The CEO on the Trade War’s Front Lines Says It Isn’t All Bleak

Date: Thursday, July 11, 2019
Source: Bloomburg

Spencer Fung, whose company supplies Walmart and Nike, sees opportunities in the upheaval of the global supply chain.

Li & Fung Ltd., the world’s largest supplier of consumer goods, has a front-line view of the battlefield in the trade war that’s changing the landscape for global manufacturing. The company, whose customers include Walmart and Nike, is being pushed by worried U.S. clients to accelerate a shift away from China, putting factories there at risk.

Spencer Fung, chief executive officer of Li & Fung, says that while the tariff situation is creating major upheaval to the global supply chain, he also sees opportunities—for factories, multinationals and Li & Fung itself. The CEO spoke to Bloomberg about the transformations taking shape. Comments have been edited and condensed.

How is the trade war hurting China manufacturing?

In the last four, five years, a lot of small factories were shut down, just because they were not competitive. With a trade war, that will continue even more. If you’re a small factory and you have your only customer pulling out, then you know you don’t have cash flow to survive for more than three months.

What are alternatives for factories as U.S. companies pull away?

In China right now, there are a lot of factories with less and less orders. They’re actually getting a little bit urgent and desperate. They need to fill the capacity, so they’re offering actually pretty good prices to anybody. It is a buying opportunity for European retailers and any non-U.S. retailer. Last year was the beginning. Now, more and more so. The Europeans will come, the Japanese will come, Southeast Asian companies will come. Domestic production will take more of the capacity, so it won’t just go away.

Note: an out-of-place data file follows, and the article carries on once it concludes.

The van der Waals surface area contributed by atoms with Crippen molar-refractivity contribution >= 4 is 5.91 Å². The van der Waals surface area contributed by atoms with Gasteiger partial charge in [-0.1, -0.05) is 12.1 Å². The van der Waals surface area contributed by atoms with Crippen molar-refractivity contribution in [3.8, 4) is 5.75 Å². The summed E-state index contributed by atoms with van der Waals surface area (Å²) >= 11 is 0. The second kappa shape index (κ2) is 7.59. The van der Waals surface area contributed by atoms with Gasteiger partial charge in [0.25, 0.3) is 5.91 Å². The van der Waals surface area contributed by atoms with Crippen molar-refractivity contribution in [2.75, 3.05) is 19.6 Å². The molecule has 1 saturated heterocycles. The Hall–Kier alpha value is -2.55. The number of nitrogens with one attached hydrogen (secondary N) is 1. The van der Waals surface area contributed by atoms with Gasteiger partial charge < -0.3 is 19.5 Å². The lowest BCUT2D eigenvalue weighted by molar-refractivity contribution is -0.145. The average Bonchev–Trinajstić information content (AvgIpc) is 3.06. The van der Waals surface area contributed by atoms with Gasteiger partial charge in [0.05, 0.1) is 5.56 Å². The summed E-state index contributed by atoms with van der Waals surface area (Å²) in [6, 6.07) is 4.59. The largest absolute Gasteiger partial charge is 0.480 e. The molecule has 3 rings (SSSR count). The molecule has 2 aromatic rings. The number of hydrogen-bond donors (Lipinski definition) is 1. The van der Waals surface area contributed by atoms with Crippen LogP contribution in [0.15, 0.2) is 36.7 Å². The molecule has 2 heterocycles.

We’re also helping a lot of Chinese manufacturers move out of China. They will reduce producing in China over time. They will continue to operate as a factory, but the factories will be outside. They will be in Pakistan, Bangladesh, Indonesia, India and so on, but they will still control everything from China. That’s the evolution we’ve seen in most countries and this will happen to China as well.


Is this the end of the ‘Made in China’ era?

No way. China has so much production capacity. The amount of goods produced in China compared to the next biggest country is like 10 times. There is not any country that can take over China—there is not even a collection of countries that can take over China—because it is so dominant. What will likely happen is the U.S. companies need to diversify away, but not fully out. So they won’t leave China.

Are there other positives for China’s outlook?

For the next 10 years, China will continue to dominate non-apparel. China is absolutely the fastest country because it’s got all the supporting industries around. It’s still speeding up. So if you want something fast, like fast fashion, China is the place to go. Also, China is very good with small production. It has a lot of natural advantages, and they continue to advance.

What’s ahead for the next decade in global trade?

The next decade is going to be diversification. Because of the lack of control of what happens and the lack of protection, diversification is the only way to managing risk today, because there’s no safe haven out there.

Vietnam was the No. 1 beneficiary of the trade war. Well, guess what? Mr. Trump woke up one day and said, Vietnam is the biggest abuser. What you cannot do is respond to a tweet and change your strategy one day, and the next week that goes the other direction. Moving production takes two years. It’s not like clicking on an e-commerce site that you can buy from Vietnam one day, and then buy from China the other day.

What makes you most excited about the future?

We’re pretty optimistic, because it turns out that this will create the biggest opportunity for us in the last 20 years. The more complex the world is, the more suitable for companies like ourselves, because we have a diversified network.

If you stay status quo and don’t change, new forces will come in and eat up your value year after year. And that’s what happened to us. We didn’t change fast enough. Now that we’re innovating on digital and building a faster global network, we’re providing value. We’re not at the bottom yet, but I can actually see the bottom for the first time in many years.

 

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